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TV’s Tony Soprano was fond of describing his fellow mobsters as 'soliders.' But in real life, actor James Gandolfini had a passion of for the country's fighting men and women.
Gandolfini was not only the beloved leader of the fictional mob family but a celebrated member of Hollywood and military families as well.
For most, he is remembered as the tough, yet tender Tony Soprano in HBO's “The Sopranos,” Winston Baldry in "The Mexican," and a wild thing named Carol in "Where the Wild Things Are."
But for those who have faced the true fear and real drama in war, Gandolfini was an inspired listener.
In his HBO documentaries "Wartorn" and "Alive Day: Home From Iraq," the Emmy-winner who died suddenly on Wednesday in Italy at 51, sat down with American troops to learn their stories.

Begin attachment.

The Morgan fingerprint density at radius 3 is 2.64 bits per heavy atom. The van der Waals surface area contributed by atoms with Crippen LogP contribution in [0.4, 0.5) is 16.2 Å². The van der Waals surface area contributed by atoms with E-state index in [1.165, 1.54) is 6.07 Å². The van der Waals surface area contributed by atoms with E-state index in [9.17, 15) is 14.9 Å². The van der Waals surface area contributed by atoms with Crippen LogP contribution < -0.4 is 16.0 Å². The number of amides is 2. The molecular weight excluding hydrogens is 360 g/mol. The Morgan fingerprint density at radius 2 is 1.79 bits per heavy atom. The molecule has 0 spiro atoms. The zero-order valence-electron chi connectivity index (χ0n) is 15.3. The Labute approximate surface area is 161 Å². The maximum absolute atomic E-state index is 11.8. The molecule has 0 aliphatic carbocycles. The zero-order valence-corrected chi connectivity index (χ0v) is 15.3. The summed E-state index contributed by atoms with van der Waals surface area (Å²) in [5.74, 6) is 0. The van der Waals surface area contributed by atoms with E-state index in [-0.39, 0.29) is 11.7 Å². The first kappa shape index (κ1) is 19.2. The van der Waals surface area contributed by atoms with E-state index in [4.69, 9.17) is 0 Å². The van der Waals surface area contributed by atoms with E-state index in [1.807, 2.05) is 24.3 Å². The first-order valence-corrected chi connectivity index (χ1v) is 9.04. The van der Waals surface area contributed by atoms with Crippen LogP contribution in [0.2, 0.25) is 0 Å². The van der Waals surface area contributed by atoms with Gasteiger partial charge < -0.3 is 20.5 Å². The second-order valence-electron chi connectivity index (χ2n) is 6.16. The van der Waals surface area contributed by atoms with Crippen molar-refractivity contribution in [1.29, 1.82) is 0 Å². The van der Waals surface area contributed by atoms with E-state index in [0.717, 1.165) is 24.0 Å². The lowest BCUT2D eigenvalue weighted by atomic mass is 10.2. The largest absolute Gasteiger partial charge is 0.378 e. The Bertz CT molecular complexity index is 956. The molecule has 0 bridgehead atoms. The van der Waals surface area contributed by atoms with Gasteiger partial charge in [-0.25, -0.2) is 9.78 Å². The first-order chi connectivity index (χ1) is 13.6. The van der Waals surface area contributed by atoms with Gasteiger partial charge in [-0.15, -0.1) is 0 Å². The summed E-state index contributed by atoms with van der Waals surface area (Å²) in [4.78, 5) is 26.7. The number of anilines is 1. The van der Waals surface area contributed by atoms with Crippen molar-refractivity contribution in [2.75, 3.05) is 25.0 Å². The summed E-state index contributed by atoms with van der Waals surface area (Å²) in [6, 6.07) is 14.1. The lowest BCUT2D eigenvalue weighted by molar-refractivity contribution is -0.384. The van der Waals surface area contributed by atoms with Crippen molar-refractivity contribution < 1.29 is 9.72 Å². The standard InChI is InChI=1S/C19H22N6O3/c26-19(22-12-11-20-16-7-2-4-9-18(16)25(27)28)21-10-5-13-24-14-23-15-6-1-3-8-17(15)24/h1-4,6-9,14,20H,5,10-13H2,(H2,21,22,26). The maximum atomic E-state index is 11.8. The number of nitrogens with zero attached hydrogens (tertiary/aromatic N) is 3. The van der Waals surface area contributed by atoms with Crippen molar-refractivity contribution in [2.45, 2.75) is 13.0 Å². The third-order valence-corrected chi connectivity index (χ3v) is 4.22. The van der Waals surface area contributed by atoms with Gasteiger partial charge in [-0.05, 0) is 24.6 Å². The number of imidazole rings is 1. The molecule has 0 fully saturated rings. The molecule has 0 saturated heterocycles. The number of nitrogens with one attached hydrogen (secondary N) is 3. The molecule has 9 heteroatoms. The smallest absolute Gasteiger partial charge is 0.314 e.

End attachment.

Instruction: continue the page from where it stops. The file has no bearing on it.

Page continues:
"It's hard man, because I thought my life was over," Army veteran Dexter Pitts told Gandolfini in one of the documentaries.
Pitts was wounded in Baghdad in 2005, and interviewed by Gandolfini shortly afterward.
"I was just an infantryman. That's all I was. And he took me and took my story and just gave me the spotlight. And that's something a lot of people, a lot of soldiers don't get the opportunity to do. And he just made it all about us," Pitts told CNN.
And the actor continued to lend an ear off camera as well.
"He gave me his personal cell phone number and he told me, 'Hey man if you ever want to talk, just give me a call,'" Pitts said.
Gandolfini was eager to learn and share the issues facing wounded veterans. He volunteered extensively with the Wounded Warriors Project, as well as with the United Service Organizations.
Gandolfini made several trips overseas, including to Afghanistan last year.
"I'm glad I came out … means a lot to the troops," said Gandolfini.